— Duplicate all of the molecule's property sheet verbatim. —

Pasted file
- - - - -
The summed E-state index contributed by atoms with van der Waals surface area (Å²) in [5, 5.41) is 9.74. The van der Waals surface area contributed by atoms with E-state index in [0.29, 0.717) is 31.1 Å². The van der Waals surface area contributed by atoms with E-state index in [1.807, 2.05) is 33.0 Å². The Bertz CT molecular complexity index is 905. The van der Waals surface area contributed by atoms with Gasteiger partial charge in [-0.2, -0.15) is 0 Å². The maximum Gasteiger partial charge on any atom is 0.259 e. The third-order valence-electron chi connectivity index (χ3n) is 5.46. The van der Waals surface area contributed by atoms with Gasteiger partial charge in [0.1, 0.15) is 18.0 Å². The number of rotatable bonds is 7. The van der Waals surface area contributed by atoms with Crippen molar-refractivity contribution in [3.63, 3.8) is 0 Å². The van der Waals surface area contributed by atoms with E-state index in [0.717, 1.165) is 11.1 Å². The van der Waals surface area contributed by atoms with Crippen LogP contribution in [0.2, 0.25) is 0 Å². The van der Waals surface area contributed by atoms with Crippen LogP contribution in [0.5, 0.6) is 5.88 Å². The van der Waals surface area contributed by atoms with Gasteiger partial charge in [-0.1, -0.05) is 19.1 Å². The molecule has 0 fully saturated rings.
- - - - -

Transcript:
The summed E-state index contributed by atoms with van der Waals surface area (Å²) in [5, 5.41) is 9.74. The van der Waals surface area contributed by atoms with E-state index in [0.29, 0.717) is 31.1 Å². The van der Waals surface area contributed by atoms with E-state index in [1.807, 2.05) is 33.0 Å². The Bertz CT molecular complexity index is 905. The van der Waals surface area contributed by atoms with Gasteiger partial charge in [-0.2, -0.15) is 0 Å². The maximum Gasteiger partial charge on any atom is 0.259 e. The third-order valence-electron chi connectivity index (χ3n) is 5.46. The van der Waals surface area contributed by atoms with Gasteiger partial charge in [0.1, 0.15) is 18.0 Å². The number of rotatable bonds is 7. The van der Waals surface area contributed by atoms with Crippen molar-refractivity contribution in [3.63, 3.8) is 0 Å². The van der Waals surface area contributed by atoms with E-state index in [0.717, 1.165) is 11.1 Å². The van der Waals surface area contributed by atoms with Crippen LogP contribution in [0.2, 0.25) is 0 Å². The van der Waals surface area contributed by atoms with Crippen LogP contribution in [0.5, 0.6) is 5.88 Å². The van der Waals surface area contributed by atoms with Gasteiger partial charge in [-0.1, -0.05) is 19.1 Å². The molecule has 0 fully saturated rings.